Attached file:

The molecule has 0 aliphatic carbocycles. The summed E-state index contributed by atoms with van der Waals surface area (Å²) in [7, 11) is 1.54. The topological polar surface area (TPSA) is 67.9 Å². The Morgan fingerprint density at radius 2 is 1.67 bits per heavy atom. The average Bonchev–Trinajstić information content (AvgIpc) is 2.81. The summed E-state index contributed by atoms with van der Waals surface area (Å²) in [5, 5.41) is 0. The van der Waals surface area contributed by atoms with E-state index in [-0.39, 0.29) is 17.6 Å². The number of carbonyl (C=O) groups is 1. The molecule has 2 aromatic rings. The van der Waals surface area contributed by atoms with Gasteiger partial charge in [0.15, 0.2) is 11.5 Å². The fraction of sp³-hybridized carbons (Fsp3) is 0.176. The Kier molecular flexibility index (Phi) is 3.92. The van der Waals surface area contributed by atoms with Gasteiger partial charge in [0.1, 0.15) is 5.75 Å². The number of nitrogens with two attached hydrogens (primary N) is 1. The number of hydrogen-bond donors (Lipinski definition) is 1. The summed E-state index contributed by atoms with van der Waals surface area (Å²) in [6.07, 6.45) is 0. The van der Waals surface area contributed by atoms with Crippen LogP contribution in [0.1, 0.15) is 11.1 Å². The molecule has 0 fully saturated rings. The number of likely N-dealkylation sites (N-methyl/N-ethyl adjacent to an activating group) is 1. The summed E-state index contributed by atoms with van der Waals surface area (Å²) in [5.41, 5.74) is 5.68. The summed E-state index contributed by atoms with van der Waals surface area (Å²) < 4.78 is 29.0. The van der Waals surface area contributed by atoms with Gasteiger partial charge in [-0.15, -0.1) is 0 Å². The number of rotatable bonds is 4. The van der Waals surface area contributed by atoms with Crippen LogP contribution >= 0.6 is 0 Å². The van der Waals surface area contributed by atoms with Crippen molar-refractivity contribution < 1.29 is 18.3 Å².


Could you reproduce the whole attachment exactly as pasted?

The molecule has 0 aliphatic carbocycles. The summed E-state index contributed by atoms with van der Waals surface area (Å²) in [7, 11) is 1.54. The topological polar surface area (TPSA) is 67.9 Å². The Morgan fingerprint density at radius 2 is 1.67 bits per heavy atom. The average Bonchev–Trinajstić information content (AvgIpc) is 2.81. The summed E-state index contributed by atoms with van der Waals surface area (Å²) in [5, 5.41) is 0. The van der Waals surface area contributed by atoms with E-state index in [-0.39, 0.29) is 17.6 Å². The number of carbonyl (C=O) groups is 1. The molecule has 2 aromatic rings. The van der Waals surface area contributed by atoms with Gasteiger partial charge in [0.15, 0.2) is 11.5 Å². The fraction of sp³-hybridized carbons (Fsp3) is 0.176. The Kier molecular flexibility index (Phi) is 3.92. The van der Waals surface area contributed by atoms with Gasteiger partial charge in [0.1, 0.15) is 5.75 Å². The number of nitrogens with two attached hydrogens (primary N) is 1. The number of hydrogen-bond donors (Lipinski definition) is 1. The summed E-state index contributed by atoms with van der Waals surface area (Å²) in [6.07, 6.45) is 0. The van der Waals surface area contributed by atoms with Crippen LogP contribution in [0.1, 0.15) is 11.1 Å². The molecule has 0 fully saturated rings. The number of likely N-dealkylation sites (N-methyl/N-ethyl adjacent to an activating group) is 1. The summed E-state index contributed by atoms with van der Waals surface area (Å²) in [5.41, 5.74) is 5.68. The summed E-state index contributed by atoms with van der Waals surface area (Å²) < 4.78 is 29.0. The van der Waals surface area contributed by atoms with Gasteiger partial charge in [-0.15, -0.1) is 0 Å². The number of rotatable bonds is 4. The van der Waals surface area contributed by atoms with Crippen LogP contribution >= 0.6 is 0 Å². The van der Waals surface area contributed by atoms with Crippen molar-refractivity contribution < 1.29 is 18.3 Å².